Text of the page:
Flying robots to patrol Belfast (yes, really)
This is the dawning of the age of the robots. From BBC News, Nov. 16:
Police in Northern Ireland consider using mini drones
Police aerial surveillance in Northern Ireland may be about to take on a whole new form—one that belongs more to the world of sci-fi and the future.
The PSNI [Police Service of Northern Ireland] is considering the use of mini drones to combat crime and the dissident republican threat.
They are not the large missile carrying drones used by the US military.
It is understood the models being considered are small enough to fit into a rucksack and can be assembled and deployed within minutes.
The manufacturers of one of these unmanned aerial vehicles, known by the military as UAVs, say it snaps together as easily as children's building blocks.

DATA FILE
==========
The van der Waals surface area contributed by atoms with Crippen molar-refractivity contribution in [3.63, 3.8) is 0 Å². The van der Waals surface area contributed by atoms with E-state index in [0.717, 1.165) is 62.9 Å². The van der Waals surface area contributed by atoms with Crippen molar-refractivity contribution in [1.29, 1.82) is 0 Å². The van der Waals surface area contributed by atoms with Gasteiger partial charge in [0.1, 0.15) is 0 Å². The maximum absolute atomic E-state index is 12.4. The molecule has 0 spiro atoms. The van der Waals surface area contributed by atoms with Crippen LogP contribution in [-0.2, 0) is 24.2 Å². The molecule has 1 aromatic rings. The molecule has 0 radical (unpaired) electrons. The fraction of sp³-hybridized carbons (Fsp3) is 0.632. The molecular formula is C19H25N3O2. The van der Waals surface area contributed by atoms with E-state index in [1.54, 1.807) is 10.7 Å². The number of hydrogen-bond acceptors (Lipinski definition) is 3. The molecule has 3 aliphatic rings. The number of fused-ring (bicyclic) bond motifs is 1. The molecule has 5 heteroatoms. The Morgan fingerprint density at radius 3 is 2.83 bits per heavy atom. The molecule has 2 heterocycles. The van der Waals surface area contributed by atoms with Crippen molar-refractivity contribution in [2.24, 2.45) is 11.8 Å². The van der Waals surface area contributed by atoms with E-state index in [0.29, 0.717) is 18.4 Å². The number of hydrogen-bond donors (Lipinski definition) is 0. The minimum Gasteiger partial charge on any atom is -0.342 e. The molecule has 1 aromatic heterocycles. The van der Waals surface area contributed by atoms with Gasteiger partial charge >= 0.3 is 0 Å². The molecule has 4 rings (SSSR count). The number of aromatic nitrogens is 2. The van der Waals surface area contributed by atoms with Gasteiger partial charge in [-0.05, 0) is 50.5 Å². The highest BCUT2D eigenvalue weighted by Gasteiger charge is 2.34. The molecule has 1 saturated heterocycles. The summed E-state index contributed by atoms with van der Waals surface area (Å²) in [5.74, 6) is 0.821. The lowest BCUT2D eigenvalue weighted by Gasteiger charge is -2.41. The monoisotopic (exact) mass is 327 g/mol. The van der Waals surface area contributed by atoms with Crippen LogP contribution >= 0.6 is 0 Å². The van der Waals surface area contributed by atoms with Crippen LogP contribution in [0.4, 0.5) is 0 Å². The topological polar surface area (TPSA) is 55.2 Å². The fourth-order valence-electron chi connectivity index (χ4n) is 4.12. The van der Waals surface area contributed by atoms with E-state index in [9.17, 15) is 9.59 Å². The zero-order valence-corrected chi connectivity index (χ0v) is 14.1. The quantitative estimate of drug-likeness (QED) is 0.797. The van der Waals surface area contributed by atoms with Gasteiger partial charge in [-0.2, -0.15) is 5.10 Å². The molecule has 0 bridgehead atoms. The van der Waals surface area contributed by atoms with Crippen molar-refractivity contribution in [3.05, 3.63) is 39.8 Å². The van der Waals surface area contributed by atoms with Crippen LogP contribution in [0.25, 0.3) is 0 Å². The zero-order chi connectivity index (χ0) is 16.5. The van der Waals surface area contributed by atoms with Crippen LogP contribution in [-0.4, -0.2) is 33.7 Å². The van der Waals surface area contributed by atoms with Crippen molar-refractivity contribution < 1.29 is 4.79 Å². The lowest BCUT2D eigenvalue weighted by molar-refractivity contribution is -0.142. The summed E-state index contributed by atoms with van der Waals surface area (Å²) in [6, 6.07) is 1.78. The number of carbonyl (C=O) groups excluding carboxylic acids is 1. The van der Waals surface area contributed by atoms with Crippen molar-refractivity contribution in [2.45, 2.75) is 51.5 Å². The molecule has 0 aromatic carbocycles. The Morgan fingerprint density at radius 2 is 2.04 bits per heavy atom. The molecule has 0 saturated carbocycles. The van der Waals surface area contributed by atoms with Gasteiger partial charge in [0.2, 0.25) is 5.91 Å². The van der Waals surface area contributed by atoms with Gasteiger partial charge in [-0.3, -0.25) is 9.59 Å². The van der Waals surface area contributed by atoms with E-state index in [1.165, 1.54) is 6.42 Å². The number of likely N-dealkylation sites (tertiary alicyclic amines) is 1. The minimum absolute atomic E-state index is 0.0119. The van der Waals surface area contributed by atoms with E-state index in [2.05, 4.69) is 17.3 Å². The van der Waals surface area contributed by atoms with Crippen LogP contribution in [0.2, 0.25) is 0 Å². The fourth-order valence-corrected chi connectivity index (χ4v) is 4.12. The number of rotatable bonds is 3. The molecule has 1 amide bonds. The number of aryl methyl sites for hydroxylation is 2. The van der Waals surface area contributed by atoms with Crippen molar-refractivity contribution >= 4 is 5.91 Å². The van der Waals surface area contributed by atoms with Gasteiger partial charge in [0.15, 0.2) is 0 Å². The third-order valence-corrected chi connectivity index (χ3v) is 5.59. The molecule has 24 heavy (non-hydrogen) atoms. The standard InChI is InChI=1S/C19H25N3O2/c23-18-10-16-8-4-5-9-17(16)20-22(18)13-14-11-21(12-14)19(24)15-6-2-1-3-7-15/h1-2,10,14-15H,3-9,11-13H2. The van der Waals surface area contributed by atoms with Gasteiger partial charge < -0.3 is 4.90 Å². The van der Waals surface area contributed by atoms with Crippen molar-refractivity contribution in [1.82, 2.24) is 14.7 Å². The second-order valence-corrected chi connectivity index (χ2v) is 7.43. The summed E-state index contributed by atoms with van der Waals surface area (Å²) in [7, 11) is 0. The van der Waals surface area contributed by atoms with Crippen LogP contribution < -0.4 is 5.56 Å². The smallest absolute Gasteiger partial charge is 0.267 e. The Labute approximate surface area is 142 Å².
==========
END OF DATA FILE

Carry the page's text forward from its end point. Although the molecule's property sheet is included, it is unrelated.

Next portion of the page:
It might look like a toy—but it's anything but.
It is fitted with a camera that automatically tracks a subject, can relay live pictures back to the operator, has a three kilometre range and flies at ground speeds of 50 kilometres an hour.
The UAVs are described as game changing technology - policing from the sky. Indeed, one source told me they could act as modern day watch towers.
Security sources say border areas like south Armagh are where the use of the technology would be most valuable because they can cover large areas at a fraction of the cost of a helicopter...
The drones, or UAVs, used by law enforcement agencies around the world, have already been deployed by some UK police forces.
But there have been problems. A drone used by police in Liverpool crashed into the river Mersey. In addition there were red faces when police discovered they hadn't obtained the necessary CAA [Civil Aviation Authority] permission.